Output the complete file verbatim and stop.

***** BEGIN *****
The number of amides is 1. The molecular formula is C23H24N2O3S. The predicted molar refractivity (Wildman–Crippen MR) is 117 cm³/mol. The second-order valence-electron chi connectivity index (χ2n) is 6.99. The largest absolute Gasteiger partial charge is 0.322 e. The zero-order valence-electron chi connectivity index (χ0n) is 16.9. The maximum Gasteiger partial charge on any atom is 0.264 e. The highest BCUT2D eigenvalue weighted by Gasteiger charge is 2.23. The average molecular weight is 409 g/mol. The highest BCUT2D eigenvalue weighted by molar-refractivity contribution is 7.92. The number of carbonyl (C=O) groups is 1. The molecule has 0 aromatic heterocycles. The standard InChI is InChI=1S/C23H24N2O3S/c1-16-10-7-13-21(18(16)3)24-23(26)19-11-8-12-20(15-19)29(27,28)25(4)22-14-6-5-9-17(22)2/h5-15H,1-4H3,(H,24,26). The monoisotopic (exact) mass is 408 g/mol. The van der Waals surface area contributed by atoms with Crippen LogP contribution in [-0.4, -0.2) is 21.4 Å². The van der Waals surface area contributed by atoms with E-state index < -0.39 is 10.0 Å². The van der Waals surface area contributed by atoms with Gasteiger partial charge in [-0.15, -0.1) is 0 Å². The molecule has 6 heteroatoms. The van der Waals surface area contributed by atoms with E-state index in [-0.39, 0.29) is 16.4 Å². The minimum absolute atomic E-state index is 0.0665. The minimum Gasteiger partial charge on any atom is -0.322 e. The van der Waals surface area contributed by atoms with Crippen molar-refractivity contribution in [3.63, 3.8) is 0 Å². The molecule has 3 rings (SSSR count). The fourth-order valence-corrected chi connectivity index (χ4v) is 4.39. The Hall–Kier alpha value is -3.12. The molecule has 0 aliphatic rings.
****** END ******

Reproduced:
The number of amides is 1. The molecular formula is C23H24N2O3S. The predicted molar refractivity (Wildman–Crippen MR) is 117 cm³/mol. The second-order valence-electron chi connectivity index (χ2n) is 6.99. The largest absolute Gasteiger partial charge is 0.322 e. The zero-order valence-electron chi connectivity index (χ0n) is 16.9. The maximum Gasteiger partial charge on any atom is 0.264 e. The highest BCUT2D eigenvalue weighted by Gasteiger charge is 2.23. The average molecular weight is 409 g/mol. The highest BCUT2D eigenvalue weighted by molar-refractivity contribution is 7.92. The number of carbonyl (C=O) groups is 1. The molecule has 0 aromatic heterocycles. The standard InChI is InChI=1S/C23H24N2O3S/c1-16-10-7-13-21(18(16)3)24-23(26)19-11-8-12-20(15-19)29(27,28)25(4)22-14-6-5-9-17(22)2/h5-15H,1-4H3,(H,24,26). The monoisotopic (exact) mass is 408 g/mol. The van der Waals surface area contributed by atoms with Crippen LogP contribution in [-0.4, -0.2) is 21.4 Å². The van der Waals surface area contributed by atoms with E-state index < -0.39 is 10.0 Å². The van der Waals surface area contributed by atoms with Gasteiger partial charge in [-0.15, -0.1) is 0 Å². The molecule has 6 heteroatoms. The van der Waals surface area contributed by atoms with E-state index in [-0.39, 0.29) is 16.4 Å². The minimum absolute atomic E-state index is 0.0665. The minimum Gasteiger partial charge on any atom is -0.322 e. The van der Waals surface area contributed by atoms with Crippen molar-refractivity contribution in [3.63, 3.8) is 0 Å². The molecule has 3 rings (SSSR count). The fourth-order valence-corrected chi connectivity index (χ4v) is 4.39. The Hall–Kier alpha value is -3.12. The molecule has 0 aliphatic rings.